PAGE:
Sundays I travel the world alone. On a broken treadmill.
One Sunday twenty-five years ago I arrived in Caen, Normandie. Not the Cannes on the French Riviera, with which it is often confused.
After some tens of hours spent on the train from Bucharest to Budapest then changing cars in Budapest to go to the front of the train, which was supposed to suddenly loose its provincial look and become The Orient Express, although it only ran from Paris to Budapest, instead of Paris Istanbul, I finally reached Paris, France. I reached Paris, but only for a short interlude. I changed trains and train stations. The train to Caen left from Paris St. Lazare. I had arrived in Paris Est.
I was a confident 23 when I left Romania. I was much younger and totally unseasoned when I descended the train in Paris Est. I was looking at the five pieces of luggage that surrounded me with curiosity and a strange desire to abandon them. I did not like their look. I did not like what they contained. I did not like that I needed help to carry them to the nearby station.
There were no porters in Romania. There was no need for porters in Romania. No one had anything to carry around inside the country. However, when I saw a man in a uniform that looked like a porter from Greta Garbo’s Grand Hotel, I swiftly concluded my first service contract.
I do not know whether we talked about the going rate or I just offered him $8 and he looked unfazed and we took it from there. I was stepping on uncharted waters.
Back in the Socialist Republic of Romania I had witnessed my grandparents hiring daily workers on their farm – I used to spend my summers on their farm from 3-13 – but they were working as hard as their labor. That, and their old age made the hiring business look like a necessity one gets used to with age. Like Depends, which end up replacing ones underpants, with age. Otherwise, why have a farm if you cannot take care of it? Give it to someone who can, used to be my mentality.
That crisp early morning of Parisian fall, when I paid $8 for the services of a non-white French porter ended that outdated attitude. I kept watching him pushing a trolley with my luggage with all my 23 years of quiet ideological desperation. Thank god that fears of him running with my luggage lurked in otherwise I would have been completely overwhelmed by the situation.
As soon as the transaction concluded and he started pushing on a trolley with my mountain of luggage, I felt the irresistible need to apologize to the young man for the ignobility of my gesture. I found myself in that apparent position of superiority by pure chance because as a newly liberated Romanian, the French government gave the Romanian prime –minister of that moment two scholarships in law, and my former dean chose me for one. The criteria were simple: intelligent, good grades, and untarnished political past.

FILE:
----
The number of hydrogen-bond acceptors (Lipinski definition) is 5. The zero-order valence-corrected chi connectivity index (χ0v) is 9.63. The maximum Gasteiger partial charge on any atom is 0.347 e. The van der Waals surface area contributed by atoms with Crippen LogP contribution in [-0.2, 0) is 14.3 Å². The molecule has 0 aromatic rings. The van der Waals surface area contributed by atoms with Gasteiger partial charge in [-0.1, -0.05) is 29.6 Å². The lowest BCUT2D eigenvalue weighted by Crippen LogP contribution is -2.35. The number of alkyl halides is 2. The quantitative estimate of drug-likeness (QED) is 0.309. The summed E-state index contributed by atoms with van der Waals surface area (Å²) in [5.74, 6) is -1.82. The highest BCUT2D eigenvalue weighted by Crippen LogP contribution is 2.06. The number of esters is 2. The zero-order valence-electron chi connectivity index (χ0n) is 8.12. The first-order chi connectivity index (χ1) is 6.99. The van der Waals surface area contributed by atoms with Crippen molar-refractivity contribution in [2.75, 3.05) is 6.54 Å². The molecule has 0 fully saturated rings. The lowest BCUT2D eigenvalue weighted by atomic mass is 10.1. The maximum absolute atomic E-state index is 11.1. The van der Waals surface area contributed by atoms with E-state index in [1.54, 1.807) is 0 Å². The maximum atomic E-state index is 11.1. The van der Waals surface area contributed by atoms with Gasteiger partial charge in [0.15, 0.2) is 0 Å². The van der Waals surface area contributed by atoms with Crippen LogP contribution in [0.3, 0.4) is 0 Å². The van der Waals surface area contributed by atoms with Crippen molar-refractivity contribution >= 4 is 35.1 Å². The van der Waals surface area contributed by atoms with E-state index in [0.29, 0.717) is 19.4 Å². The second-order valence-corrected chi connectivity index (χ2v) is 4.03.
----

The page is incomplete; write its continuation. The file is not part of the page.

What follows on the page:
I doubt that he listened to me. But talking kept me awake and forced me keep an eye of my luggage. After all he was an African man, and where I came from there were not too many African men to observe. I could not even rely on some prejudicial stereotype. The only African man I really knew of was a Black American whom I idealized as a child, when his name was Cassius Clay. When he became Muhammad Ali I must been too old to cheer for him beating up people with gusto. On my small Black and White Russian TV set.
But this porter was no Cassius Clay. He was really undernourished and tired. It was the fall of 1990 and the Eastern European countries had just been given the right to travel abroad for low-paid jobs. I was the exception, not my porter’s competition, and I wanted to make that clear.
“I am going to Caen to study law” I explained myself to him, and then I further added:
“I will stay in France only one year. After I finish my master’s degree I will return home, to Romania.” That was my way of letting the man know that I did not intend to become part of his competition in the future as well.
He was moved. I thought. He smiled. I felt better.
I looked around and I could have sworn that I was in Congo Brazzaville. Everybody who was working around me spoke French.
“Romania,” he finally replied.
“Yes.” I answered.
“Ceausescu” He continued.
“Yes” I replied again, a bit uncomfortable as I worried about a potential comment “we too just massacred our tribe chief.”
“I visited Bucharest in 1987. I run. I am a runner. I competed there. Great city. Great girls. It is difficult to immigrate to Romania.” He ended lamenting.
I did not know whether it was the rain or my tears. I only new that my face was wet and my brain was confused. I wished I could go home but there was no home on sight. I probably said:
“Ah” or “Aha” and kept going like perfectly two well adjusted West European strangers.
I took the next train to Caen and within less than two hours of Marlboro smoke treatment in the smoking car, I got off in the beautifully but cold and rainy north of France. Somehow it felt homey.
Like Eastern Europe, it was undeniably Caucasian. Its white racism was quite disarmingly pervasive. The people I encountered, at the train station and later in the day at Le Centre Régional des Oeuvres Universitaires et Scolaires de Caen or as it better known as CROUS at the dormitory, could not help themselves but be polite: they did not ask me anything regarding my return ticket that morning.
By default, I felt welcome.
The Treadmill Traveler